Wallace Shawn’s major plays exhibit a concern with vivid images of violence, whether political or sexual, as they are manifested in the imaginations and behavior of his contemporary characters. These images connect Shawn’s work with the traditional themes of Surrealism, yet the apparently harmless characters and situations in the plays’ narrative structures cause a kind of contradictory tension between the force of obsessive imagination and the ordinary experience of daily life. Shawn has consistently improved his ability to express this juxtaposition of qualities, while emphasizing the immediate importance of his major themes.
Shawn’s most important works, such as My Dinner with André and Marie and Bruce, tend to proceed from a narrative framework into a carefully constructed series of dialogues and monologues, arriving finally at a kind of stillness in resolution. Shawn’s strengths as a playwright include an unusual flair for formal innovation, in plays as different as The Hotel Play, with its innumerable sets and characters, and The Fever, almost minimalist in its simple theatricality. He also writes dialogue of enormous sophistication, allowing him to represent the language of intellectuals by credibly imitating rather than satirizing their discourse. His most remarkable quality as a writer, however, comes in his persistent posing of difficult, even painful, questions about contemporary life. Given the temptations of the commercial marketplace, Shawn could easily use his comic skills to write successful teleplays or screenplays. Nevertheless, he has sustained his commitment to the theatrical exploration of obsessive, subconscious desire and the way it shapes human experience, not only in daily life but also in the broader perspectives of the appreciation of history and the value of human culture.
Our Late Night
Shawn’s first play to receive a major production, Our Late Night, raised the eyebrows of critics with its simultaneously scatological and intelligent style. The situation involves a young couple and their party guests and proceeds anecdotally from the final preparations of the couple through the recitations of their guests’ unusual feelings and experiences to the empty moments after the party ends. The play’s action—or what there is of action in the play—concerns the lust of the partygoers for one another in combination with their visceral reactions to what gets said (and eaten). The longest, most memorable monologue is an impassioned shaggy-dog story about one single-minded male guest’s sexual exploits in the tropics.
The language of the play reveals one of Shawn’s characteristic devices: the polite utterance of unconscionably rude sentiments. Obscenity begins to flow so freely that it becomes the normal discourse of the play, along with the frequent use of proper names, salutations, and other conventionally respectful phrases. The language becomes the stylistic equivalent of the characters themselves: well-dressed and pleasant-seeming, but sexually obsessed at the core. The final effect of the play, in the right sort of sophisticated performance situation, is not obscene but satirical, exposing the thin veneer of manners that strains to hold back the force of human desire.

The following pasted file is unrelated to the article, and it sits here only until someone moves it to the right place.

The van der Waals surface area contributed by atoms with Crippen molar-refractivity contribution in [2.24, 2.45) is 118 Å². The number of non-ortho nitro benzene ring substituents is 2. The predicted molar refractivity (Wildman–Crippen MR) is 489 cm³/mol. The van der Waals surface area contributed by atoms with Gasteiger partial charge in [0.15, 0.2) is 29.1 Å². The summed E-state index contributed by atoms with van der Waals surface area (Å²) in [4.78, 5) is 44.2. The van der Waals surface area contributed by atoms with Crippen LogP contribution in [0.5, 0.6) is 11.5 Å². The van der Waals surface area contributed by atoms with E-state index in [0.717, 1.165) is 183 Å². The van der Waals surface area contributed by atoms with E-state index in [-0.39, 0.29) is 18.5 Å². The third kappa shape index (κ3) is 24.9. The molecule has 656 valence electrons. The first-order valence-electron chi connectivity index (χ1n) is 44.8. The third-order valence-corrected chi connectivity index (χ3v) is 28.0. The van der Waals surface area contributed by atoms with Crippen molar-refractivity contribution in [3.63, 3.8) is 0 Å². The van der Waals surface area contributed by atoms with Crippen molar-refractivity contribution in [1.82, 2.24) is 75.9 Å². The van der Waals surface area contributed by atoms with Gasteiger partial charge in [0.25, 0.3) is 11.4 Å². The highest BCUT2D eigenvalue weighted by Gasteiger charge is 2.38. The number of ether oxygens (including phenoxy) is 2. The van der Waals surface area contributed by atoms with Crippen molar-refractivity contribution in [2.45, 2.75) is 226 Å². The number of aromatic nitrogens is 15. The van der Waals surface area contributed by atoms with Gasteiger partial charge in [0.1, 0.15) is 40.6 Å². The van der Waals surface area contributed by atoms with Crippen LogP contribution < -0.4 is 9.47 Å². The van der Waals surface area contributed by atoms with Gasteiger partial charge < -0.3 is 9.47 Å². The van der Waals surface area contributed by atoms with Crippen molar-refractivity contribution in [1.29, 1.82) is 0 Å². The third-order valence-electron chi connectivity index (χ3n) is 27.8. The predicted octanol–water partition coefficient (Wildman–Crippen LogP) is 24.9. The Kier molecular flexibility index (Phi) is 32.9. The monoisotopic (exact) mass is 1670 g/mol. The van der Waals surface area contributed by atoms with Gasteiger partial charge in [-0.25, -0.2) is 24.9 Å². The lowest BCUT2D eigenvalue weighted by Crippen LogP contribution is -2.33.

Three Short Plays
Shawn’s second professional production raised more than eyebrows. The London production of Three Short Plays provoked antiobscenity complaints that resulted in a government investigation of the theater and an initiative to rewrite British obscenity laws. Of the three plays that constituted the production, the objectionable material was contained in The Youth Hostel. The play is unique for Shawn because the actors do not merely talk about their fantasies, they enact the fulfillment of their sexual desires onstage. Yet stylistically, the play has passages very similar to the successful satire of Our Late Night. Characters copulate, masturbate, and have violent fistfights, but they continue to express themselves in the polite, matter-of-fact idiom of contemporary young Americans.
The other two plays in the trilogy are less likely to offend audiences than The Youth Hostel, but they address the same themes. In Summer Evening, a young couple in a foreign hotel pass the time between meals by trying on clothes, discussing the mundane details of their vacation, and snacking. Yet lurking under the surface of the action, which Shawn suggests should have an extremely quick, unrealistic pace, are the desires of the man to possess the woman to the point of death, and the woman’s fears of the injury that could come with her submission. The language, dotted with interruptions to encourage the tempo, remains oddly formal and polite, even while the intimacy of the characters’ revelations gradually leads them to make love at the play’s end. The last play of the set, a monologue titled Mr. Frivolous, features the eponymous character at breakfast, fantasizing about companionship and sexual pleasure. The title suggests the principal theme: Despite the intimacy and even the quaintness of his recitation, the young man is vacuous to the point of complete superfluity.
Marie and Bruce
In Marie and Bruce, Shawn combines his stylistic habits with his psychological thematic concerns to create an elegantly crafted, if sometimes painful, portrait of a woman’s life. Marie narrates the action, a typical day that includes abusing her husband at breakfast, going about her housework, taking a walk, going to a party with her husband, and then abusing him again over dinner....
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